Malva sp. (Mallow)

Distribution and Importance of the Plant Although about 1000 species are designated with the common name of mallow, approximately 30 species belonging to the genus Malva (of the Malvaceae family) are known for their medicinal value, mostly in a traditional sense. The common (blue or high) mallow (Malva sylvestris L.) is a biennial to short-lived perennial with prostrate to semi-erect stems (10-80 cm long) and long-stalked rounded leaves with a heart-shaped base and five to seven broad shallow-toothed lobes (). The leaves of M. sylvestris var. incanescens Gris are hairy. The flowers (appearing from May to September) are pale lilac to bright mauve-purple and the seeds are flat button-like nutlets. The plant is found naturally in marginal or waste lands, hedgerows and roadsides and is approximately 1 m high, with stalked, roundish, five- to seven-lobed leaves (). Plant parts abound with a mild mucilage. Malva aegyptia (Egyptian mallow) is an annual species, endemic in the Mediterranean countries, 20-50 cm high with purple-blue flowers. Malva cretica (Crecian mallow) is another Mediterranean species, which is an annual, 10-30 cm high with rose-coloured leaves. Malva ambigua Guss (M. sylvestris var. ambigua) Read more [...]

Artemisia vulgaris L.

Artemisia vulgaris L., most commonly known as Mugwort, is a species of wide distribution throughout Europe, Asia and north America. Several other common names are listed by Grieve () and Bisset () including Felon Herb, Wild Wormwood and St. John’s Plant, noting that the latter name should not be confused with St. John’s Wort, Hypericum perforatum. The historical derivation of these names is suggested by Grieve (), the herb having been used over many centuries. Most likely, the name “Mugwort” is linked with the plant’s use for flavouring beer prior to the modern use of hops (Humulus lupulus). Alternatively, Mugwort, may not relate to either drinking mugs or wort, but from “moughthe”, a moth or maggot since the plant has been thought to be useful in repelling moths. In the United Kingdom Artemisia vulgaris has received many local names. Grigson () lists 24 names including Apple-Pie and Mugweed in Cheshire, Green Ginger and Smotherwood in Lincolnshire, Mugwood in Shropshire and Mugger in Scotland. Botany Habitat Mugwort is a hardy perennial common throughout temperate regions of the northern hemisphere. It grows readily in hedgerows, roadsides, river banks and waste places such as rubbish tips. Clapham et al. () Read more [...]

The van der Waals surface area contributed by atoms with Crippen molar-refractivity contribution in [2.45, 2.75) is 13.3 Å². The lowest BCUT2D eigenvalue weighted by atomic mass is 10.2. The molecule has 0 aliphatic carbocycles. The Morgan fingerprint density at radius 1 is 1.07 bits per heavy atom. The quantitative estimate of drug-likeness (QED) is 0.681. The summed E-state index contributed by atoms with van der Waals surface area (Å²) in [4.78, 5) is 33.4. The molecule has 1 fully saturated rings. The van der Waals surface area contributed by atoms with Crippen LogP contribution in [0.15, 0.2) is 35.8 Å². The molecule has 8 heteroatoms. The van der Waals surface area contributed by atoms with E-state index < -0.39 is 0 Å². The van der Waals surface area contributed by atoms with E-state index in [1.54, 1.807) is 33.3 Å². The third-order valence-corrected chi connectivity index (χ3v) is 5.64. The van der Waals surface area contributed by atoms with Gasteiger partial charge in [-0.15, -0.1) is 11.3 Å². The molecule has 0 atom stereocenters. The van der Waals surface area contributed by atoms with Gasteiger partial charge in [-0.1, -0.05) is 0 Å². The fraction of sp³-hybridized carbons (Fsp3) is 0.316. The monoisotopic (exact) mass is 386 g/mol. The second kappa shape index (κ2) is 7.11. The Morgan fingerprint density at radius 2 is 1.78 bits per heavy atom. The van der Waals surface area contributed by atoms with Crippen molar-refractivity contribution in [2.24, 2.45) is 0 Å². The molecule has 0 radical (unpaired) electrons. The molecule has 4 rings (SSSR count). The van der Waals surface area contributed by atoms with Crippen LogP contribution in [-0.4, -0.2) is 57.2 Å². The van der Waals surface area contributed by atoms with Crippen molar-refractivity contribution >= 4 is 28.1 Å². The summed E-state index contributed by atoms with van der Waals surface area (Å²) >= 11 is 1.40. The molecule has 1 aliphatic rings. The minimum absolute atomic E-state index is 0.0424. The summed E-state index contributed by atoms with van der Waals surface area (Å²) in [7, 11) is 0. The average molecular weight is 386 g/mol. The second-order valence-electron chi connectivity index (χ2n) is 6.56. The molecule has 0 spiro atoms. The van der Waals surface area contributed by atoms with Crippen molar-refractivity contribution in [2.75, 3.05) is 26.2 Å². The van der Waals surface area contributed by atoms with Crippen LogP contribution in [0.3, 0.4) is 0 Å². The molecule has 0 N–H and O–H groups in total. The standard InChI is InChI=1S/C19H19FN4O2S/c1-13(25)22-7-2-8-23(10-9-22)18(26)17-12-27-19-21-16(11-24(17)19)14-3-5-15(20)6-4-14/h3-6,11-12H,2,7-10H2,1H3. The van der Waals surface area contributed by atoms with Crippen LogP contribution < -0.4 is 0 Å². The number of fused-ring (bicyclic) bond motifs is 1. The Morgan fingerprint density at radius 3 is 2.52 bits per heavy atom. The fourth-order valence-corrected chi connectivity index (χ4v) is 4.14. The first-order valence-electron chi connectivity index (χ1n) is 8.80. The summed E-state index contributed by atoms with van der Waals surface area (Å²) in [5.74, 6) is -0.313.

Healing Powers of Aloes

Aloe is a medicinal plant that has maintained its popularity over the course of time. Three distinct preparations of aloe plants are mostly used in a medicinal capacity: aloe latex (=aloe); aloe gel (=aloe vera); and, aloe whole leaf (=aloe extract). Aloe latex is used for its laxative effect; aloe gel is used topically for skin ailments, such as wound healing, psoriasis, genital herpes and internally by oral administration in diabetic and hyperlipidaemic patients and to heal gastric ulcers; and, aloe extract is potentially useful for cancer and AIDS. The use of honey may make the aloe extract therapy palatable and more efficient. Aloe preparations, especially aloe gel, have been reported to be chemically unstable and may deteriorate over a short time period. In addition, hot water extracts may not contain adequate concentrations of active ingredients and purified fractions may be required in animal studies and clinical trials. Therefore it should be kept in mind that, in some cases, the accuracy of the listed actions may be uncertain and should be verified by further studies. There are at least 600 known species of Aloe (Family Liliaceae) (), many of which have been used as botanical medicines in many countries Read more [...]

Bioactivity of Basil